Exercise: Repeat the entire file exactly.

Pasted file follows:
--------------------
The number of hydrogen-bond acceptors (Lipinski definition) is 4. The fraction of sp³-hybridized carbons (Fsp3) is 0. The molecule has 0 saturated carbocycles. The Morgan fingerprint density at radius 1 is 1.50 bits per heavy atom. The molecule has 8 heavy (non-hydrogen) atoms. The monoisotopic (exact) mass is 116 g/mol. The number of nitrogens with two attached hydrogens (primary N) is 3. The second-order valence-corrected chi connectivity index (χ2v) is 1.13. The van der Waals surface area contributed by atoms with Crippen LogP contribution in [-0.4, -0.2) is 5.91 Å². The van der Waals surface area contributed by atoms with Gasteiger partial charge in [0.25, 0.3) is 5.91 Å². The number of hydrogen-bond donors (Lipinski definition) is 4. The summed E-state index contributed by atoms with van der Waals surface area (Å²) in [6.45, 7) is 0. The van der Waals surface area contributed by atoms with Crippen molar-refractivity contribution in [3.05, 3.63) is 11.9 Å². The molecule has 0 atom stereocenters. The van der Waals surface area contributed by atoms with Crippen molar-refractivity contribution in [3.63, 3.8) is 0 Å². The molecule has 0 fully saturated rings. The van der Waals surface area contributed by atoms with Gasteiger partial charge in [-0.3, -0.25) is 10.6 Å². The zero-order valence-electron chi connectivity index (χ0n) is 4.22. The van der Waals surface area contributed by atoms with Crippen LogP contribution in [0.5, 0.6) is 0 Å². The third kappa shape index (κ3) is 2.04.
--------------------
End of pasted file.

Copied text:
The number of hydrogen-bond acceptors (Lipinski definition) is 4. The fraction of sp³-hybridized carbons (Fsp3) is 0. The molecule has 0 saturated carbocycles. The Morgan fingerprint density at radius 1 is 1.50 bits per heavy atom. The molecule has 8 heavy (non-hydrogen) atoms. The monoisotopic (exact) mass is 116 g/mol. The number of nitrogens with two attached hydrogens (primary N) is 3. The second-order valence-corrected chi connectivity index (χ2v) is 1.13. The van der Waals surface area contributed by atoms with Crippen LogP contribution in [-0.4, -0.2) is 5.91 Å². The van der Waals surface area contributed by atoms with Gasteiger partial charge in [0.25, 0.3) is 5.91 Å². The number of hydrogen-bond donors (Lipinski definition) is 4. The summed E-state index contributed by atoms with van der Waals surface area (Å²) in [6.45, 7) is 0. The van der Waals surface area contributed by atoms with Crippen molar-refractivity contribution in [3.05, 3.63) is 11.9 Å². The molecule has 0 atom stereocenters. The van der Waals surface area contributed by atoms with Crippen molar-refractivity contribution in [3.63, 3.8) is 0 Å². The molecule has 0 fully saturated rings. The van der Waals surface area contributed by atoms with Gasteiger partial charge in [-0.3, -0.25) is 10.6 Å². The zero-order valence-electron chi connectivity index (χ0n) is 4.22. The van der Waals surface area contributed by atoms with Crippen LogP contribution in [0.5, 0.6) is 0 Å². The third kappa shape index (κ3) is 2.04.